Bodies of Migrants Drowned in English Channel Returned to Iraq

By Web Staff
Web Staff
Web Staff
December 27, 2021 Updated: December 27, 2021

At least 16 bodies of Iraqi Kurdish migrants who died trying to cross the English Channel last month have arrived in northern Iraq on Sunday.

The Nov. 24 disaster, during which 27 people died, has been described as the worst on record involving illegal immigrants trying to cross the perilous passage to Britain from France. The boat capsized off the coast of northern France, sparking a political crisis. Britain and France accused each other of not doing enough to deter people from crossing the English Channel.

The plane carrying the bodies landed on early Sunday in the airport of Erbil, the capital of Iraq’s autonomous Kurdish region. Ambulances then took the coffins to the hometowns of the deceased for burial.

“The last time I heard my son’s voice was when he got on board the boat. He said ‘Don’t worry Mum, I will reach England shortly.’ Now he’s back to me in a coffin,” said Shukriya Bakir, whose son was one of those who drowned.

The repatriations came amid new tragedies involving migrants from the Middle East trying to reach Europe. Libya’s Red Crescent said Sunday that at least 27 bodies of Europe-bound migrants, including a baby and two women, have washed ashore in the country’s west.

Greek authorities have also recovered at least 16 bodies off the island of Paros on Friday and 11 bodies off the uninhabited islet of Prasonisi on Thursday.

Overnight between Tuesday and Wednesday, another boat thought to have been carrying up to 50 migrants sank off the island of Folegandros, with dozens feared missing.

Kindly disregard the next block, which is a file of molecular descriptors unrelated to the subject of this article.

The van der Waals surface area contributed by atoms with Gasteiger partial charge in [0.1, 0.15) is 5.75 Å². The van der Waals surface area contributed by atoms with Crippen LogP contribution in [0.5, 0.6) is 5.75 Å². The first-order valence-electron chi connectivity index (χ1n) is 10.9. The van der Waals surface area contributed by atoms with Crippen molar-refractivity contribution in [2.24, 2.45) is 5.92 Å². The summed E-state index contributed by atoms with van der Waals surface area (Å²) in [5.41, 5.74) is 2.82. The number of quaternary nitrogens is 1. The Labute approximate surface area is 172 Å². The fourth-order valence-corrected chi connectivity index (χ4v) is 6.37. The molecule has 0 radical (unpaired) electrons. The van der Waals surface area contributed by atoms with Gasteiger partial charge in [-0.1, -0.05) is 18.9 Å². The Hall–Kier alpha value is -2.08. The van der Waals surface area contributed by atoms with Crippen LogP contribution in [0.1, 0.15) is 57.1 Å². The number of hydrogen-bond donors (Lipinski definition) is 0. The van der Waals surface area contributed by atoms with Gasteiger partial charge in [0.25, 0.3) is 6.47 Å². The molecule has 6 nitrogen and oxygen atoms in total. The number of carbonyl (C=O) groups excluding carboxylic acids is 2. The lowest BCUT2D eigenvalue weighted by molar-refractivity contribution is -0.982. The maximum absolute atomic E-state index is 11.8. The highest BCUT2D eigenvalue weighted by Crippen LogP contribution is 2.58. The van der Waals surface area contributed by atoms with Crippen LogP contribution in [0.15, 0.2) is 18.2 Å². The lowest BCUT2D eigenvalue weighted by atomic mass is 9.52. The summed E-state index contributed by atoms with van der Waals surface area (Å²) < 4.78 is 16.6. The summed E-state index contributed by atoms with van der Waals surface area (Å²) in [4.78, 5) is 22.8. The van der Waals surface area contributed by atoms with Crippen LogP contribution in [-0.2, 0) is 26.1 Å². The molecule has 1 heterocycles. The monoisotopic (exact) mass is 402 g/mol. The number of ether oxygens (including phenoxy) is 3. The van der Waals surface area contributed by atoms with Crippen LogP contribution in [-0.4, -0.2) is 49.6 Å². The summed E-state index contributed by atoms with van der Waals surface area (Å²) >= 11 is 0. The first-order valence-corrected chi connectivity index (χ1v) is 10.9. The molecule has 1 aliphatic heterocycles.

In the past decade, hundreds of thousands of illegal immigrants have slipped into the wealthy economies of Western Europe with the help of smugglers, from Iraq, Syria, Afghanistan, Yemen, Sudan, and elsewhere.

Lately, a disproportionate number of Europe-bound migrants from the Middle East have been people from Iraq’s Kurdish region. Although northern Iraq is more prosperous than the rest of the conflict-scarred country, growing unemployment and frustration over corruption have prompted many to consider the risky journey.

Tom Pursglove, a minister for both the Home Office and the Ministry of Justice, told Parliament’s Home Affairs committee last month that the Iraqis made up 18 percent of the illegal immigrants that arrived in the UK in small boats in 2019, second only to the Iranians, who made up 29 percent of 2019’s small boat arrivals.

The committee also heard that channel crossing had become very lucrative for smugglers, partly because of travel restrictions during the CCP (Chinese Communist Party) virus pandemic.

The Associated Press and Reuters contributed to this report.

Web Staff